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I heard a TV news report refer to something or other "going viral".

This was completely new to me, but apparently it's a quite common phrase. There are 116,000 ghits for "go viral" (plus another 100,000 or so for "going", "gone" and "went").

What the heck does it mean?
 
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A viral video is a video that becomes very popular on the internet, particularly YouTube. It describes a video which rapidly goes from being posted to being an internet meme. I suppose you could have other viral things, but it is mostly videos.

The different verbs you saw were just different ways to describe a video becoming viral.
 
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I'd never heard it before. Here 's what netlingo says:
quote:
viral

Originally coined as part of the phrase viral marketing the term "viral" has expanded to mean any form of reoccurring practice that moves a product around from person to person. Because it is easy to copy and forward information on the net, anything that piques netizens' interests may get passed around very quickly. For example, if someone on MySpace.com posts a funny video, and the next thing you know you're viewing it with a group of people at work, that's known as a viral video.

see also: word-of-mouse

Tinman
 
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Since a computer virus is something quite negative, "going viral" could create some confusion, I suppose.
 
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"Viral marketing" is now a common concept. The idea is simple enough: you post something that people find interesting and ask them to forward it to others. Within a few days, if the item really catches people's imagination, it becomes known by huge numbers. It spreads like a highly infectious virus, in other words.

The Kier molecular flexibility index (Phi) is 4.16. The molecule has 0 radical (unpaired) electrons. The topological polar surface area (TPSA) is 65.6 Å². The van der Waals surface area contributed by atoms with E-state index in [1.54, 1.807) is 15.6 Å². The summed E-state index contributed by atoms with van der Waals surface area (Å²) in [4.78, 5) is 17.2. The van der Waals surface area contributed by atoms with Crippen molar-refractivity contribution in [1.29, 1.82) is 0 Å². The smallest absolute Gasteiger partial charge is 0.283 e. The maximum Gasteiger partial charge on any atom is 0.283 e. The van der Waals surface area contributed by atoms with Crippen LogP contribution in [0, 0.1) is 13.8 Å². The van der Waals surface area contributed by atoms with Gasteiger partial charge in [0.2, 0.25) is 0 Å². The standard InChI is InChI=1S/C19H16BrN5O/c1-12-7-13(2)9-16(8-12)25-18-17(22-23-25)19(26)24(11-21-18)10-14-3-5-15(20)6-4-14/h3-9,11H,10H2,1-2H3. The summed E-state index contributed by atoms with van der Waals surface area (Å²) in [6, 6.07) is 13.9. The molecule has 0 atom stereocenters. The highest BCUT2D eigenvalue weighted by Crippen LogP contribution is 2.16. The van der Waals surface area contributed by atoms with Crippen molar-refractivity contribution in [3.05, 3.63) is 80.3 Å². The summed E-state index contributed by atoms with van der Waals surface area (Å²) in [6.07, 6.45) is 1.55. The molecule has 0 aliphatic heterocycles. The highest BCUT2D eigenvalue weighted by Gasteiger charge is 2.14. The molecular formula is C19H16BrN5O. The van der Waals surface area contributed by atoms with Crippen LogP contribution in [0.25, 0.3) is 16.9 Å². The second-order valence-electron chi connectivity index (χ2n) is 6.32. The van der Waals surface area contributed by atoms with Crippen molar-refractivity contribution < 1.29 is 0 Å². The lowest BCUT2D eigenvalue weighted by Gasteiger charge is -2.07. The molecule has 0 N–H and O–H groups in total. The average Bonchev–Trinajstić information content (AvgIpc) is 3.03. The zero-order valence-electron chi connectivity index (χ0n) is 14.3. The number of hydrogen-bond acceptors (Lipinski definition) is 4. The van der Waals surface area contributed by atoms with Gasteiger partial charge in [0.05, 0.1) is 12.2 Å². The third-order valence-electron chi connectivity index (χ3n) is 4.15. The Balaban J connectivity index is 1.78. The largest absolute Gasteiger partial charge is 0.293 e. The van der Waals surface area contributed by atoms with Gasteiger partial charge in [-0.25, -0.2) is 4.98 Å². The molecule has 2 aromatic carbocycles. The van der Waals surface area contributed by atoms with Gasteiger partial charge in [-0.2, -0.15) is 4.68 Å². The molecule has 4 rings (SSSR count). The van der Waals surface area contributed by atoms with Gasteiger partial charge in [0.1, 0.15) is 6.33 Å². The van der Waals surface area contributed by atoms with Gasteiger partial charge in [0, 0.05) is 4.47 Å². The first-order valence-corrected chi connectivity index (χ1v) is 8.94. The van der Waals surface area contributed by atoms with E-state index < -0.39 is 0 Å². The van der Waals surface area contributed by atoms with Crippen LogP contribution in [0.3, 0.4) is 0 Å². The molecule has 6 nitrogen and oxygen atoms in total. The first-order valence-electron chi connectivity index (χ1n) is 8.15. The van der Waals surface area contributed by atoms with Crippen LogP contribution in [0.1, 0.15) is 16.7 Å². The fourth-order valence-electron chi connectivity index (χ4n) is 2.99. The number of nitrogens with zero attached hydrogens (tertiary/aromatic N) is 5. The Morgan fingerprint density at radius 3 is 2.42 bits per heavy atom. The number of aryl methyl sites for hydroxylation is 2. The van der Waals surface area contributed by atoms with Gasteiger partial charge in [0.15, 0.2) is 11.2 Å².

Richard English
 
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Mark Liberman, chez Language Log, opines about the positive and negative connotations of viral. I think its use in viral marketing is slightly pejorative, or maybe it's just its proximity to marketing.


Ceci n'est pas un seing.
 
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Interesting discussion, z...as is usual for Language Log.

I imagine I am particularly sensitive to words like infectious and viral and suppurating (from the recent word a day) because of being in the medical field. Those types of words mostly likely have a completely different connotation for me than for non-medical people.

I've never minded using the word virus for being a cause of computer problems because human viruses cause health problems. But to think of using a virus positively is a stretch. Yet, some vaccines are made from attenuated viruses, so I suppose I could think of it that way.
 
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I read a science-fiction story once that suggested that the cold virus was the reason for the development of man's intelligence.

The hypothesis was that the common cold was chronic in humankind and its prevalence led to a significant diminution in humans' sense of smell. The reduction in sensory input thus derived meant that humankind's other abilities, most importantly intellect, developed so as to eventually surpass that of other primates.

In the story a vaccine had been developed to eliminate the common cold and it was so effective that humans regained the sense of smell that primitive man and his apelike ancestors had. So disruptive was this vastly enhanced olfactory ability, that the scientists had to develop an enhanced strain of the cold virus so that humans could once again have the chronic cold infection and revert to having their poor sense of smell.

An example of a "good" virus, I suppose.


Richard English
 
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